There’s the Kid Basix Safe Sippy and Thermos Foogo line makes a sippy and a bottle with straw. We have a Sigg bottle and a Kleen Kanteen sippy for my daughter both of which have served us well.

    Looking at the websites they all seem to recommend not putting hot liquids in. Kleen Kanteen and the Kid Basix say don’t put hot liquids in their bottles because it’s a single wall of metal so no insulation and will get hot to the touch, also just the danger of burning with hot liquids. Sigg say the same, but you can buy an insulating pouch from them which would provide some protection; they have some bottles designed for hot and cold liquids but they’re adult sized. Thermos say don’t put hot liquids in the sippy cup because they can cause burns.

    I’m guessing they’re being extra cautious (along the lines of coffee cups having the caution contents may be hot warnings) and that if you have an insulating cover to avoid touching the hot metal, and make sure the beverage is warm not hot before giving it to the child it’s going to be ok, but that’s just my personal opinion of course. If you knit or sew you could make a cup cozy/cover fairly quickly and easily.

  6. Also — I have a reusable metal coffee/tea mug that I use for cocoa which I share with my 2 year old and she does fine drinking out of that once I’ve tested the temperature is safe for her. It’s a little big for her but it doesn’t get hot to the touch the way the sippys would.

  7. I’m sorry, I’m realising the stainless steel options I mentioned are less affordable than what the original post is talking about. Although the Kleen Kanteen option might still be affordable in the long run because you can use Avent spouts in them, and you can use the adapter on any of their bottles it seems so you could potentially use them from bottle to sippy and beyond.
    And now I’ll be quiet!

  8. Larisa:
    I have put warm liquids into the Nalgene cup but they’re just barely heated. I’ve emailed Nalgene with your question and am awaiting their reply. Hopefully we’ll hear back soon and I’ll post the information. Thanks for the question!

  9. Thanks, Joy and commonplaceiris! Of course, I went home and checked the sippy cups and they are Playtex, not Fisher Price, and Playtex insulator cups are listed on Safe Mama’s site as BPA free. So I guess we’re OK continuing to use them (though the Nalgene bottles are much nicer looking)!

  10. While not as affordable in the short term, we still love our Klean Kanteens for the long term. When your toddler grows out of them you can add a sports cap (perfect for bike riding) or loop cap (great to attach to a backpack!). So in reality, the “sippy cup” can be used right up to pre-teen and beyond. They are also much easier to clean when something gets left sitting in them all day long (and it always happens! lol!). We all have Klean Kanteens at home.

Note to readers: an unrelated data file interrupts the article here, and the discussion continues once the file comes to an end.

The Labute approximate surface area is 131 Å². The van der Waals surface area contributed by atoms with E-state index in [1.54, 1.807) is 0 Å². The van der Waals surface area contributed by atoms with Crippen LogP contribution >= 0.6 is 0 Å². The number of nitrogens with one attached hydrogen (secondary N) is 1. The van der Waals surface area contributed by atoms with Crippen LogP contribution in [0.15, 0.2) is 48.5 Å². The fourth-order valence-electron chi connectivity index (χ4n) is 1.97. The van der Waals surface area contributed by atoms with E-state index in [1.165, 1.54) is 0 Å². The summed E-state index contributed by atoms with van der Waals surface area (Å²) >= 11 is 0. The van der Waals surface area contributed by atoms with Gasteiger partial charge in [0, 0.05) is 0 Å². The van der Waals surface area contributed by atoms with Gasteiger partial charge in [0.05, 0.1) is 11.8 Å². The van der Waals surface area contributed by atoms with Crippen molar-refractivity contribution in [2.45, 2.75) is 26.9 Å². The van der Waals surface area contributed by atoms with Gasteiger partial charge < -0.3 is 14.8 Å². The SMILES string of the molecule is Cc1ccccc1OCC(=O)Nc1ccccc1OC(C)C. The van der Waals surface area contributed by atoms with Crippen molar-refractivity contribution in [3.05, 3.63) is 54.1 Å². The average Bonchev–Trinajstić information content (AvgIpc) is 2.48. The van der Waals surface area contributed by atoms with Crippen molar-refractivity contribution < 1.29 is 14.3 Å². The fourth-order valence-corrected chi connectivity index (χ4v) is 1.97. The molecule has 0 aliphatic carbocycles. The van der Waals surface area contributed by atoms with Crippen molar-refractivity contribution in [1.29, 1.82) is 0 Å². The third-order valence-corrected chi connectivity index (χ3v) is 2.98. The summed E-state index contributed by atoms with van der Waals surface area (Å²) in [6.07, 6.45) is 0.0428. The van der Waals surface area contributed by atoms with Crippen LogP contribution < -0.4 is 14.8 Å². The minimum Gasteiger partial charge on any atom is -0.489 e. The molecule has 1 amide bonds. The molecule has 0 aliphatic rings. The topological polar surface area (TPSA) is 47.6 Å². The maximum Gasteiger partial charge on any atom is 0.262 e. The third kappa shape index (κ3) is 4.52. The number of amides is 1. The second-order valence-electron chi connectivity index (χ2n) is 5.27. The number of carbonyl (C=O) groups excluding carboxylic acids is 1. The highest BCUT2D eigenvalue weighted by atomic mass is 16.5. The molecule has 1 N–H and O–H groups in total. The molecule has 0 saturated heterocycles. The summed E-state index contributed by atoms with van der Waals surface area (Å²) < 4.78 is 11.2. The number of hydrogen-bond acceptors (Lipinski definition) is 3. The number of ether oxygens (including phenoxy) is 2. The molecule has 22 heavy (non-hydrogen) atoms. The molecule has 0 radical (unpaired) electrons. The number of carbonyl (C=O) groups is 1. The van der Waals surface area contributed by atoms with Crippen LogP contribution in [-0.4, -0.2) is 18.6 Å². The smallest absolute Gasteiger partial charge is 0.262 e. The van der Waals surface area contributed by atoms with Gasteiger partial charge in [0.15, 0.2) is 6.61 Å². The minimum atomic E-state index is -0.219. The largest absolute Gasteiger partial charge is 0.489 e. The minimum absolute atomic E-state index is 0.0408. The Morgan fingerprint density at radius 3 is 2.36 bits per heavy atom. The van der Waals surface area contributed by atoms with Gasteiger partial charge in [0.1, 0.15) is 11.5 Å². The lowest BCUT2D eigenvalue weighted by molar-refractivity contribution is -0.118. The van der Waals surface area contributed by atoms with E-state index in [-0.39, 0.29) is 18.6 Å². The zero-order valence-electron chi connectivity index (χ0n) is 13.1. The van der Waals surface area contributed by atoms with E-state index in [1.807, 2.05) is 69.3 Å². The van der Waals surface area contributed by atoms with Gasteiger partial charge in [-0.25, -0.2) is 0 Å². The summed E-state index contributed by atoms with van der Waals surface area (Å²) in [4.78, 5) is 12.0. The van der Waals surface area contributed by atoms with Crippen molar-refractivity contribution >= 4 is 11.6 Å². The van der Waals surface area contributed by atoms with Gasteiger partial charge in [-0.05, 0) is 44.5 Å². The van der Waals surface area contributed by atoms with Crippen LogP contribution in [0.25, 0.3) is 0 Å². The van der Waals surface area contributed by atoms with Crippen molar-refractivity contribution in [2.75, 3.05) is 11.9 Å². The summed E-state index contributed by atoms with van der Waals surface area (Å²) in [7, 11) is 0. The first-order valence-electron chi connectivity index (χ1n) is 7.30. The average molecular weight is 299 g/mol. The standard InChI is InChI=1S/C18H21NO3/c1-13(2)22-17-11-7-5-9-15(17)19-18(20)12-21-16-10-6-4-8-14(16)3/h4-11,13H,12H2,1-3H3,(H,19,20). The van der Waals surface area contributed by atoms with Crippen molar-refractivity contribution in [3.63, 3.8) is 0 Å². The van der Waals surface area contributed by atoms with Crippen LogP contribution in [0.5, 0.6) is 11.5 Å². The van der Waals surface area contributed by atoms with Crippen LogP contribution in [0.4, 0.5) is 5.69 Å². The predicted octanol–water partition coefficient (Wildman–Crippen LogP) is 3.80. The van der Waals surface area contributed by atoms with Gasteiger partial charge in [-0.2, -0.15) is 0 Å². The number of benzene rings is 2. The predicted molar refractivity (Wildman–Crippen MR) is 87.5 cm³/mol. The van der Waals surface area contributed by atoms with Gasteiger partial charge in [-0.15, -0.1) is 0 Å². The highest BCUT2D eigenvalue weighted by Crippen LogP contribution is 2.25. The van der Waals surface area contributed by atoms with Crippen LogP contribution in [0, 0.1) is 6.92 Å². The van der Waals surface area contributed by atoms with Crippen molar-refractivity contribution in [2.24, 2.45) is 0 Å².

11. We, too, have the Klean Kanteen bottles. We initially purchased one for Liam to use as a bottle for the occasional bottle-feeding, and now he has graduated to the sippy top instead of the nipple. I love the fact that it will last him for years to come, making the initial price tag quite small in the long run.
    I have a Sigg water bottle for my own use, but wish I had a Klean Kanteen like my son and husband. The Sigg bottle dents if dropped…which I’ve managed to do a few times now…

    I recently saw that Whole Foods carries a sippy-type handle for their Sigg toddler bottles. Although it won’t fit our Klean Kanteen, I’m wondering if perhaps Klean Kanteen makes their own handles…I’ll check it out now, now that I’m thinking about it 🙂

  12. No, Klean Kanteen does not have the sippy handles. Liam is getting to the point where he could maneuver the bottle if it had handles, but without them it’s still a bit unwieldy. Bummer.

  13. Here’s a reply finally for our readers that were interested in putting warm liquids into the Nalgene sippy cups. It’s straight from the company email!

    “These Sippy Cups are BPA free and can be used in the same manner as the previous product. There should be no problem using these cups with hot liquids except the user should be aware that Triton is a very conductive material and will pick up the heat of the liquid quickly. Make sure to use an appropriate barrier such as a dish towel or pot holder when exposing the product to hot liquids.”

  14. Thank you for posting this! We are weaning the little guy off the bottle and am glad to know there are healthier options for sippy cups.

  15. The BPA-Free Nalgene Grip-n-Gulp sippy cups are the best sippy cups. I bought mine at

  16. Be Very Careful- Choking Hazard! While these sippy cups were one of the only ones my daughter would use (she nursed exclusively and I was never able to get her to take to a bottle), she choked on the entire end of the nipple. I’m so thankful I took an infant first aid class as I was able to get her to expel it but I was never more frightened. I always check the ends of the sippys before giving them to her so there was no prior damage to the end. She was literally sitting in her high chair eating and must have just bit down really hard on the end and that was all it took. Please be careful if you use these sippy cups- I personally don’t think they should be on the market since they are used at an age when children are teething/biting and it clearly doesn’t take much to bite right through the end.